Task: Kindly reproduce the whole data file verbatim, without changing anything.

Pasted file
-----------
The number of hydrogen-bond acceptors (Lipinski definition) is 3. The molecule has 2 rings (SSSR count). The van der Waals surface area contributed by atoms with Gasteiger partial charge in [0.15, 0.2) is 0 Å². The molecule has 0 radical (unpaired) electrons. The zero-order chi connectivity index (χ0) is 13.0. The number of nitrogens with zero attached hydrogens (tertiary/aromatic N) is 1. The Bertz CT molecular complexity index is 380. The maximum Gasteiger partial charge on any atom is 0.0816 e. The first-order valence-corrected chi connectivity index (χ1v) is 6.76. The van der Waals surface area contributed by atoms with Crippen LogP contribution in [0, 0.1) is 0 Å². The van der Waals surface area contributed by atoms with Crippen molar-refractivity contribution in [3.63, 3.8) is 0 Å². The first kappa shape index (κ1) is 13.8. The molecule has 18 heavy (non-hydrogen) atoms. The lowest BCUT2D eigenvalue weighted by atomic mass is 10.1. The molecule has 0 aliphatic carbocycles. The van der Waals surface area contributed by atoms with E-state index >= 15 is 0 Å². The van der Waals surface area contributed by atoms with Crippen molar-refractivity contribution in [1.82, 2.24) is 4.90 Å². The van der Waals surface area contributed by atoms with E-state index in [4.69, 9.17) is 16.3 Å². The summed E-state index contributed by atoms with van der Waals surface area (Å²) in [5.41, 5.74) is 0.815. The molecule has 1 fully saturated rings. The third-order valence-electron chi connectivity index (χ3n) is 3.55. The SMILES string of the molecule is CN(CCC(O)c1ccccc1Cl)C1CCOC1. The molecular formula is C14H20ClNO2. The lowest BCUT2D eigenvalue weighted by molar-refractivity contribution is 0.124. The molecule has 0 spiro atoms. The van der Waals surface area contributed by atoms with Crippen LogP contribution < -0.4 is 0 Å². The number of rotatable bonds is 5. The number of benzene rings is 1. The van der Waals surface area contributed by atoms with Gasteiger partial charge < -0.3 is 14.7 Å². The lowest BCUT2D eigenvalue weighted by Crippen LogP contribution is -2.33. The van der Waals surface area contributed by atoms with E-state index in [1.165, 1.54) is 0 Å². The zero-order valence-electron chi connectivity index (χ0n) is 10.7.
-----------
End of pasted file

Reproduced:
The number of hydrogen-bond acceptors (Lipinski definition) is 3. The molecule has 2 rings (SSSR count). The van der Waals surface area contributed by atoms with Gasteiger partial charge in [0.15, 0.2) is 0 Å². The molecule has 0 radical (unpaired) electrons. The zero-order chi connectivity index (χ0) is 13.0. The number of nitrogens with zero attached hydrogens (tertiary/aromatic N) is 1. The Bertz CT molecular complexity index is 380. The maximum Gasteiger partial charge on any atom is 0.0816 e. The first-order valence-corrected chi connectivity index (χ1v) is 6.76. The van der Waals surface area contributed by atoms with Crippen LogP contribution in [0, 0.1) is 0 Å². The van der Waals surface area contributed by atoms with Crippen molar-refractivity contribution in [3.63, 3.8) is 0 Å². The first kappa shape index (κ1) is 13.8. The molecule has 18 heavy (non-hydrogen) atoms. The lowest BCUT2D eigenvalue weighted by atomic mass is 10.1. The molecule has 0 aliphatic carbocycles. The van der Waals surface area contributed by atoms with E-state index >= 15 is 0 Å². The van der Waals surface area contributed by atoms with Crippen molar-refractivity contribution in [1.82, 2.24) is 4.90 Å². The van der Waals surface area contributed by atoms with E-state index in [4.69, 9.17) is 16.3 Å². The summed E-state index contributed by atoms with van der Waals surface area (Å²) in [5.41, 5.74) is 0.815. The molecule has 1 fully saturated rings. The third-order valence-electron chi connectivity index (χ3n) is 3.55. The SMILES string of the molecule is CN(CCC(O)c1ccccc1Cl)C1CCOC1. The molecular formula is C14H20ClNO2. The lowest BCUT2D eigenvalue weighted by molar-refractivity contribution is 0.124. The molecule has 0 spiro atoms. The van der Waals surface area contributed by atoms with Crippen LogP contribution < -0.4 is 0 Å². The number of rotatable bonds is 5. The number of benzene rings is 1. The van der Waals surface area contributed by atoms with Gasteiger partial charge < -0.3 is 14.7 Å². The lowest BCUT2D eigenvalue weighted by Crippen LogP contribution is -2.33. The van der Waals surface area contributed by atoms with E-state index in [1.165, 1.54) is 0 Å². The zero-order valence-electron chi connectivity index (χ0n) is 10.7.